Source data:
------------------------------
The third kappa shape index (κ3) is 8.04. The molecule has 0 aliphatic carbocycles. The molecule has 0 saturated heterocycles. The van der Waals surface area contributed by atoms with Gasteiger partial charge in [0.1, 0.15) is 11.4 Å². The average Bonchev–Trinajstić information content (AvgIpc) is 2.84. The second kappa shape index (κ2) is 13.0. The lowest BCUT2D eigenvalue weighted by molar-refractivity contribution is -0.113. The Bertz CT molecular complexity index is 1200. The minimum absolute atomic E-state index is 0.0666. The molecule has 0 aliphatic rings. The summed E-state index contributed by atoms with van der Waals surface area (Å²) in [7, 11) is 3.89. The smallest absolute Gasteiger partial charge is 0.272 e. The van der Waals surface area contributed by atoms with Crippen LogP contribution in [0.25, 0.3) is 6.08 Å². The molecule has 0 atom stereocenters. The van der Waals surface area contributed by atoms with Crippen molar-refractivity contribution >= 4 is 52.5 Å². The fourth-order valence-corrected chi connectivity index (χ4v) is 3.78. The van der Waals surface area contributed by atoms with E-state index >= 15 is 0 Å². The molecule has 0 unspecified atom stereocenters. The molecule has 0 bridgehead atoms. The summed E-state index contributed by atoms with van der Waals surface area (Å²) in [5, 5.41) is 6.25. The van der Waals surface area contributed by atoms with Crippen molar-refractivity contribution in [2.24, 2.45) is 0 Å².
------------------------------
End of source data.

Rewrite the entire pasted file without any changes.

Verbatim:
The third kappa shape index (κ3) is 8.04. The molecule has 0 aliphatic carbocycles. The molecule has 0 saturated heterocycles. The van der Waals surface area contributed by atoms with Gasteiger partial charge in [0.1, 0.15) is 11.4 Å². The average Bonchev–Trinajstić information content (AvgIpc) is 2.84. The second kappa shape index (κ2) is 13.0. The lowest BCUT2D eigenvalue weighted by molar-refractivity contribution is -0.113. The Bertz CT molecular complexity index is 1200. The minimum absolute atomic E-state index is 0.0666. The molecule has 0 aliphatic rings. The summed E-state index contributed by atoms with van der Waals surface area (Å²) in [7, 11) is 3.89. The smallest absolute Gasteiger partial charge is 0.272 e. The van der Waals surface area contributed by atoms with Crippen LogP contribution in [0.25, 0.3) is 6.08 Å². The molecule has 0 atom stereocenters. The van der Waals surface area contributed by atoms with Crippen molar-refractivity contribution >= 4 is 52.5 Å². The fourth-order valence-corrected chi connectivity index (χ4v) is 3.78. The van der Waals surface area contributed by atoms with E-state index >= 15 is 0 Å². The molecule has 0 unspecified atom stereocenters. The molecule has 0 bridgehead atoms. The summed E-state index contributed by atoms with van der Waals surface area (Å²) in [5, 5.41) is 6.25. The van der Waals surface area contributed by atoms with Crippen molar-refractivity contribution in [2.24, 2.45) is 0 Å².